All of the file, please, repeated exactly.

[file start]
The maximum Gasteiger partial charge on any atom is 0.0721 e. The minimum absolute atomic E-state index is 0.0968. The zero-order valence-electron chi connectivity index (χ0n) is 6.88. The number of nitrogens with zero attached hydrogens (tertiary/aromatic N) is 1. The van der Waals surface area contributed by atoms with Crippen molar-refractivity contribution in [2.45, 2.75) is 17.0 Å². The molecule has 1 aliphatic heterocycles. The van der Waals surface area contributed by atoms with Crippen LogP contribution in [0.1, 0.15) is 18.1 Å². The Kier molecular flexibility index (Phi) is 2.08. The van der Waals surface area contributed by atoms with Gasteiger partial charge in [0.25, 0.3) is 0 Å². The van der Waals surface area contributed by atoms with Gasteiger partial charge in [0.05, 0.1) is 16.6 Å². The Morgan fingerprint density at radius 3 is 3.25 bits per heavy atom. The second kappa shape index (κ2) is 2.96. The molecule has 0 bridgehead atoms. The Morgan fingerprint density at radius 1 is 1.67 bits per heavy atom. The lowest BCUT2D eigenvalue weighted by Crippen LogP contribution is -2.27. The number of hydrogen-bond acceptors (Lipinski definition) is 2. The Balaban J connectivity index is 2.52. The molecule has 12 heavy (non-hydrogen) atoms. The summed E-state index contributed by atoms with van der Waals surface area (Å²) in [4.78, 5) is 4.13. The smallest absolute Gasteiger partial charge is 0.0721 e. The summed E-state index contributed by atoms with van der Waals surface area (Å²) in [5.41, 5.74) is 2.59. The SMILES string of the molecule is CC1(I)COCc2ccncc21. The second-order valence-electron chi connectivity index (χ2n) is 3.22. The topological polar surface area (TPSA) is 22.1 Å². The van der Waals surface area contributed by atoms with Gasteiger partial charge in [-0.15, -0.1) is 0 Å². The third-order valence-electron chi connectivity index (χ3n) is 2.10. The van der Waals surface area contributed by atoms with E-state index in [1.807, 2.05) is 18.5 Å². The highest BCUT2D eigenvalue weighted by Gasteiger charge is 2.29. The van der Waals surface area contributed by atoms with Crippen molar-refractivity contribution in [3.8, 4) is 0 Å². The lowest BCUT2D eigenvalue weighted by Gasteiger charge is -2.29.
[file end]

The maximum Gasteiger partial charge on any atom is 0.0721 e. The minimum absolute atomic E-state index is 0.0968. The zero-order valence-electron chi connectivity index (χ0n) is 6.88. The number of nitrogens with zero attached hydrogens (tertiary/aromatic N) is 1. The van der Waals surface area contributed by atoms with Crippen molar-refractivity contribution in [2.45, 2.75) is 17.0 Å². The molecule has 1 aliphatic heterocycles. The van der Waals surface area contributed by atoms with Crippen LogP contribution in [0.1, 0.15) is 18.1 Å². The Kier molecular flexibility index (Phi) is 2.08. The van der Waals surface area contributed by atoms with Gasteiger partial charge in [0.25, 0.3) is 0 Å². The van der Waals surface area contributed by atoms with Gasteiger partial charge in [0.05, 0.1) is 16.6 Å². The Morgan fingerprint density at radius 3 is 3.25 bits per heavy atom. The second kappa shape index (κ2) is 2.96. The molecule has 0 bridgehead atoms. The Morgan fingerprint density at radius 1 is 1.67 bits per heavy atom. The lowest BCUT2D eigenvalue weighted by Crippen LogP contribution is -2.27. The number of hydrogen-bond acceptors (Lipinski definition) is 2. The Balaban J connectivity index is 2.52. The molecule has 12 heavy (non-hydrogen) atoms. The summed E-state index contributed by atoms with van der Waals surface area (Å²) in [4.78, 5) is 4.13. The smallest absolute Gasteiger partial charge is 0.0721 e. The summed E-state index contributed by atoms with van der Waals surface area (Å²) in [5.41, 5.74) is 2.59. The SMILES string of the molecule is CC1(I)COCc2ccncc21. The second-order valence-electron chi connectivity index (χ2n) is 3.22. The topological polar surface area (TPSA) is 22.1 Å². The van der Waals surface area contributed by atoms with Gasteiger partial charge in [-0.15, -0.1) is 0 Å². The third-order valence-electron chi connectivity index (χ3n) is 2.10. The van der Waals surface area contributed by atoms with E-state index in [1.807, 2.05) is 18.5 Å². The highest BCUT2D eigenvalue weighted by Gasteiger charge is 2.29. The van der Waals surface area contributed by atoms with Crippen molar-refractivity contribution in [3.8, 4) is 0 Å². The lowest BCUT2D eigenvalue weighted by Gasteiger charge is -2.29.